9. 9. Ischemic Colitis: Location of ischemia by regions <ul><li>Other areas refer to combination of different regions. Data from: Reinus, JF, Brandt, LJ, Boley, SJ, Gastroenterol Clin North Am 1990; 19:319 </li></ul>
    10. 10. Ischemic Colitis <ul><li>Venous drainage </li></ul><ul><li>Veins parallel their corresponding arteries </li></ul><ul><li>SMV – drains small intestine, cecum, ascending, and transverse colon </li></ul><ul><li>IMV – drains descending colon, sigmoid colon </li></ul><ul><li>Superior rectal vein – rectum </li></ul><ul><li>IMV fuses with splenic vein </li></ul>
    11. 11. Ischemic Colitis <ul><li>Pathophysiology </li></ul><ul><li>Colonic ischemia usually result of a sudden and usually temporary reduction in blood flow insufficient to meet metabolic demands of discrete regions of the colon </li></ul><ul><li>Occlusion </li></ul><ul><ul><li>Thrombus, embolus, atherosclerotic stenosis </li></ul></ul><ul><li>Hypoperfusion (Low-flow state) </li></ul><ul><ul><li>GI bleeding, hypotension, Nonocclusive mesenteric ischemia (NOMI) </li></ul></ul><ul><li>Mesenteric venous thrombosis </li></ul><ul><ul><li>Distal small bowel and prox colon </li></ul></ul>
    12. 12. Ischemic Colitis <ul><li>Aortoiliac surgery </li></ul><ul><ul><li>1% to 7% develop colonic ischemia </li></ul></ul><ul><li>Cardiopulmonary bypass </li></ul><ul><li>Post-Myocardial infarction </li></ul><ul><ul><li>Hypotension, mural thrombus </li></ul></ul><ul><li>Obstruction or potentially obstructing lesions of the colon (carcinoma, diverticulitis, volvulus) </li></ul><ul><li>Hemodialysis </li></ul><ul><ul><li>Typically nonocclusive due to underlying atherosclerosis, diabetes, and hemodialysis-induced hypotension </li></ul></ul><ul><li>Vasculitides (systemic lupus erythematosis, periarteritis nodosum) </li></ul><ul><li>Drugs (digoxin, tegaserod, alosetron, cocaine) </li></ul><ul><li>Extreme exericise </li></ul><ul><li>Acquired and hereditary thrombotic conditions </li></ul><ul><ul><li>Antiphospholipid antibodies, Factor V Leiden mutations, Protein C and S deficiency, Antithrombin III deficiency </li></ul></ul>
    13. 13. Ischemic Colitis <ul><li>Colon receives less blood supply compared to the rest of the gi tract thus is vulnerable to hypoperfusion </li></ul><ul><li>Vasospasm – a mechanism to redirect blood to cerebral circulation during hypotension </li></ul>
    14. 14. Ischemic Colitis <ul><li>Mechanism of Injury </li></ul><ul><li>Hypoxia causes detectable injury to superficial mucosa within one hour </li></ul><ul><li>Prolonged severe ischemia – necrosis of villous layer </li></ul><ul><ul><li>Leads to transmural infarction in 8 to 16 hrs </li></ul></ul><ul><li>Reperfusion injury – mediated by release of oxygen free radicals and neutrophil activation </li></ul>
    15. 15. Ischemic Colitis <ul><li>Clinical Manifestations </li></ul><ul><li>Acute setting </li></ul><ul><li>Rapid mild onset abdominal pain and tenderness over affected bowel (lower abdominal) </li></ul><ul><li>Mild to moderate rectal bleeding or bloody diarrhea </li></ul>
    16. 16. Ischemic Colitis <ul><li>Presenting of symptoms </li></ul><ul><li>95% with abdominal pain </li></ul><ul><li>44% with nausea </li></ul><ul><li>35% with vomiting </li></ul><ul><li>35% with diarrhea </li></ul><ul><li>16% presented with blood per rectum </li></ul>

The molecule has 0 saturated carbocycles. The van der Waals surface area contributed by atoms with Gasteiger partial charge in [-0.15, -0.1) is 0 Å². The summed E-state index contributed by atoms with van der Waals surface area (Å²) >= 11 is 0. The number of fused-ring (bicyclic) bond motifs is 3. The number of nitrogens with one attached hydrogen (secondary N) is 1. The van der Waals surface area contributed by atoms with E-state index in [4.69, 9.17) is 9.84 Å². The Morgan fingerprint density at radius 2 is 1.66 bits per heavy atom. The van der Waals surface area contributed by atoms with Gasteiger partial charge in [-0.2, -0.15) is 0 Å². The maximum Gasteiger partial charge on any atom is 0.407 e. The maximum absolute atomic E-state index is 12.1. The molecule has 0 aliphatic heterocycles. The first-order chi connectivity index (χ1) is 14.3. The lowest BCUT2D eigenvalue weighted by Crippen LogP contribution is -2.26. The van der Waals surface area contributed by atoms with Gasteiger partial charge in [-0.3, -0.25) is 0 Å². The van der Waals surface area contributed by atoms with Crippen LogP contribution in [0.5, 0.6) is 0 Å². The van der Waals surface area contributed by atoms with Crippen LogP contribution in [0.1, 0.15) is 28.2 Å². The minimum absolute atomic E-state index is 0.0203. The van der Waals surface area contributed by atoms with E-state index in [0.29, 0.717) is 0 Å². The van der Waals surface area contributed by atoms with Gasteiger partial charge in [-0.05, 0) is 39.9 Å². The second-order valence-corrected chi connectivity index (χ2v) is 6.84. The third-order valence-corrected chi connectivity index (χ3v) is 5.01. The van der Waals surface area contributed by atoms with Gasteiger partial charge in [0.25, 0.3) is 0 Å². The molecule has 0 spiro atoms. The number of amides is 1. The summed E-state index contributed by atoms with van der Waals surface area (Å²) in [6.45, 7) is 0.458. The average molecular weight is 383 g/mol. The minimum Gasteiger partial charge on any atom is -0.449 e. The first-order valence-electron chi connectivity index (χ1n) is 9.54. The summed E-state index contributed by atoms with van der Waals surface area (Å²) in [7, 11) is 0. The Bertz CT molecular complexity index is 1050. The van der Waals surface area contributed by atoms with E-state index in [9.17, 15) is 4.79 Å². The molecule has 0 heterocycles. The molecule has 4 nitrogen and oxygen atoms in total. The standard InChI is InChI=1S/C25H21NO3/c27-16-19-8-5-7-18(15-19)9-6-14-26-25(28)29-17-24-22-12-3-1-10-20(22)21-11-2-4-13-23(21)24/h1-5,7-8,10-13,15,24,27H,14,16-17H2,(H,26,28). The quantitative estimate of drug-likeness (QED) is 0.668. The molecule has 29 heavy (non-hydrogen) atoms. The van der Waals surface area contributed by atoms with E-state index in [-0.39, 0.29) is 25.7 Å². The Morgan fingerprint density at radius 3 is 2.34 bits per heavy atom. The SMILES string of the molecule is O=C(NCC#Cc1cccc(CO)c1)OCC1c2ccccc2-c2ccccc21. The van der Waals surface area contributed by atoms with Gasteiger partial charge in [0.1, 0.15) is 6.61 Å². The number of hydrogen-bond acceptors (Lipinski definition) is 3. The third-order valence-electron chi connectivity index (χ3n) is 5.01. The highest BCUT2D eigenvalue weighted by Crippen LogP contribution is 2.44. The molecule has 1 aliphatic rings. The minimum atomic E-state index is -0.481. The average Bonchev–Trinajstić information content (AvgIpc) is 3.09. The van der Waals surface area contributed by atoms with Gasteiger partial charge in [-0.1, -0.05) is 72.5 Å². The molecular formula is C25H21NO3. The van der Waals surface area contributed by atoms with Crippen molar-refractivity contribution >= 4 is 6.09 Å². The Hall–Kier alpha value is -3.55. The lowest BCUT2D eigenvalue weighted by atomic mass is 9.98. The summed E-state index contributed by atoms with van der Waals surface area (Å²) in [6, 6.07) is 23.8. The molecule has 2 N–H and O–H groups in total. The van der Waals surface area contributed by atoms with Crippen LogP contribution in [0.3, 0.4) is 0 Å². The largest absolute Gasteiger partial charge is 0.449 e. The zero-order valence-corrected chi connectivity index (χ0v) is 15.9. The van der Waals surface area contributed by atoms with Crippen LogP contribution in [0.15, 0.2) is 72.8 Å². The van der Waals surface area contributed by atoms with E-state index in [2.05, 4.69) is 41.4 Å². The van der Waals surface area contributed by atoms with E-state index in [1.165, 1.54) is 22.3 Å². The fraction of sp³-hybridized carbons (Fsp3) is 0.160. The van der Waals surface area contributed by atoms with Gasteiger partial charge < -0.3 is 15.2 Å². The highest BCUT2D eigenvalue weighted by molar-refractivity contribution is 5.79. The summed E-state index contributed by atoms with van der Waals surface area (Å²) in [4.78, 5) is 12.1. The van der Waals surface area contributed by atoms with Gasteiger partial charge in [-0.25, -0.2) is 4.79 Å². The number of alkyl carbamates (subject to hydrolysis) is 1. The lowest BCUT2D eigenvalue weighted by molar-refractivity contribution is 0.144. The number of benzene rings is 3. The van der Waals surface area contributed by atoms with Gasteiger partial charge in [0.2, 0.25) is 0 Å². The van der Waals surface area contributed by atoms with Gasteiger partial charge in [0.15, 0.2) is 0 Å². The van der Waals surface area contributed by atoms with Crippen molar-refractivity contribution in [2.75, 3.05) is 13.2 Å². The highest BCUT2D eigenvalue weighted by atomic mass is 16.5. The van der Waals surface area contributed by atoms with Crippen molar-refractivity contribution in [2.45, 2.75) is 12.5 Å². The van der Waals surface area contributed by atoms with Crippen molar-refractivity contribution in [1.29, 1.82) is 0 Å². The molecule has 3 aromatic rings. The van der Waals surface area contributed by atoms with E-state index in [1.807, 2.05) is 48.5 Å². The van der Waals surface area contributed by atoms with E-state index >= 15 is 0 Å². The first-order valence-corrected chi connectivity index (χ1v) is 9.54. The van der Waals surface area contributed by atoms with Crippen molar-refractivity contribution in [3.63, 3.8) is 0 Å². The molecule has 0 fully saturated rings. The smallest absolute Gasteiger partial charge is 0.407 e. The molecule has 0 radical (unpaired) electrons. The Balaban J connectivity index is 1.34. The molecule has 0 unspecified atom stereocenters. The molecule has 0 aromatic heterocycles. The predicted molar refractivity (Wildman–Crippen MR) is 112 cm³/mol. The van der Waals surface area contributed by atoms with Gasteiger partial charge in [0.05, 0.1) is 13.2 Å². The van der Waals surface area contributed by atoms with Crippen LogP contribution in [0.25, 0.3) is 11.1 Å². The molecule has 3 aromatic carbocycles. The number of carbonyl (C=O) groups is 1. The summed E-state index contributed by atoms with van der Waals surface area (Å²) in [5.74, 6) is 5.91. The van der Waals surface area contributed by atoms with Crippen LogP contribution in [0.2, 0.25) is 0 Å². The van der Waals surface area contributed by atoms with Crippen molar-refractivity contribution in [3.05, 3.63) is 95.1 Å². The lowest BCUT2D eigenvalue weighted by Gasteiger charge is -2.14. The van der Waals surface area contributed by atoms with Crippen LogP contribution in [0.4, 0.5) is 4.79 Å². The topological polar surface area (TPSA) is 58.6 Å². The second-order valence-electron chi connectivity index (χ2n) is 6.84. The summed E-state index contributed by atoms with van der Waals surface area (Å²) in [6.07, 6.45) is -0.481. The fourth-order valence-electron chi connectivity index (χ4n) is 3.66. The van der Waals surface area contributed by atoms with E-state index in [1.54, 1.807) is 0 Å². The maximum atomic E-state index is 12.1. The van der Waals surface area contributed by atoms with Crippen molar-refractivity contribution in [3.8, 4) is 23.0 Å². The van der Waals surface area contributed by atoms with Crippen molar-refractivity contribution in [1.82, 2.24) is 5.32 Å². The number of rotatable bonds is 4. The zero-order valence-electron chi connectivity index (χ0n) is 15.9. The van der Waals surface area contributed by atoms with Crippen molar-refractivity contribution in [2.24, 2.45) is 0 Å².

17. 17. Ischemic Colitis <ul><li>Risk factors </li></ul><ul><li>78% - hypertension </li></ul><ul><li>71% - tobacco use </li></ul><ul><li>62% - peripheral vascular disease </li></ul><ul><li>50% - coronary artery disease </li></ul>
    18. 18. Ischemic Colitis <ul><li>Clinical Manifestations </li></ul><ul><li>Thrombotic/embolic mesenteric occlusion present with sudden-onset severe mid-abdominal pain that is out of proportion to the physical findings </li></ul><ul><ul><li>typically have a history of chronic postprandial abdominal pain and significant weight loss. </li></ul></ul><ul><li>NOMI pain usually not as sudden as that noted with embolic or thrombotic occlusion: it is generally more diffuse and tends to wax and wane </li></ul><ul><ul><li>unlike the pain associated with occlusive disease, which tends to get progressively worse </li></ul></ul>
    19. 19. Ischemic Colitis Colonic vs. small bowel ischemia Data from: Reinus, JF, Brandt, LJ, Boley, SJ, Gastroenterol Clin North Am 1990; 19:319. Angiography indicated Colonoscopy is procedure of choice Bleeding uncommon until very late Rectal bleeding, bloody diarrhea typical Pain is usually severe, tenderness is not prominent early Mild abdominal pain, tenderness present Patients appear very ill Patients do not appear ill Acute precipitating cause is typical Acute precipitating cause is rare Age varies with etiology of ischemia 90 percent of patients over age 60 Acute mesenteric ischemia involving small bowel Acute colonic ischemia
    20. 20. Ischemic Colitis <ul><li>Clinical stages </li></ul><ul><li>Hyperactive phase </li></ul><ul><ul><li>Soon after initiating event, severe pain with frequent bloody, loose stools </li></ul></ul><ul><li>Paralytic phase </li></ul><ul><ul><li>Pain diminishes, more continuous, and diffuse </li></ul></ul><ul><ul><li>Abdomen more distended, tender, without BS </li></ul></ul><ul><li>Shock phase (10 to 20%) </li></ul><ul><ul><li>Massive fluid, protein, and electrolyte leakage through gangrenous mucosa </li></ul></ul><ul><ul><li>Severe, shock and metabolic acidosis, may develop </li></ul></ul><ul><ul><li>Rapid surgical intervention required </li></ul></ul>
    21. 21. Ischemic Colitis <ul><li>Diagnosis </li></ul><ul><li>Largely based on clinical setting </li></ul><ul><li>Physical exam </li></ul><ul><li>Laboratory </li></ul><ul><ul><li>Stool cultures for suspected infectious cause </li></ul></ul><ul><ul><li>Increase serum lactate, LDH, CPK, or amylase </li></ul></ul><ul><ul><li>Metabolic acidosis </li></ul></ul><ul><ul><li>Elevated white count >20,000 </li></ul></ul>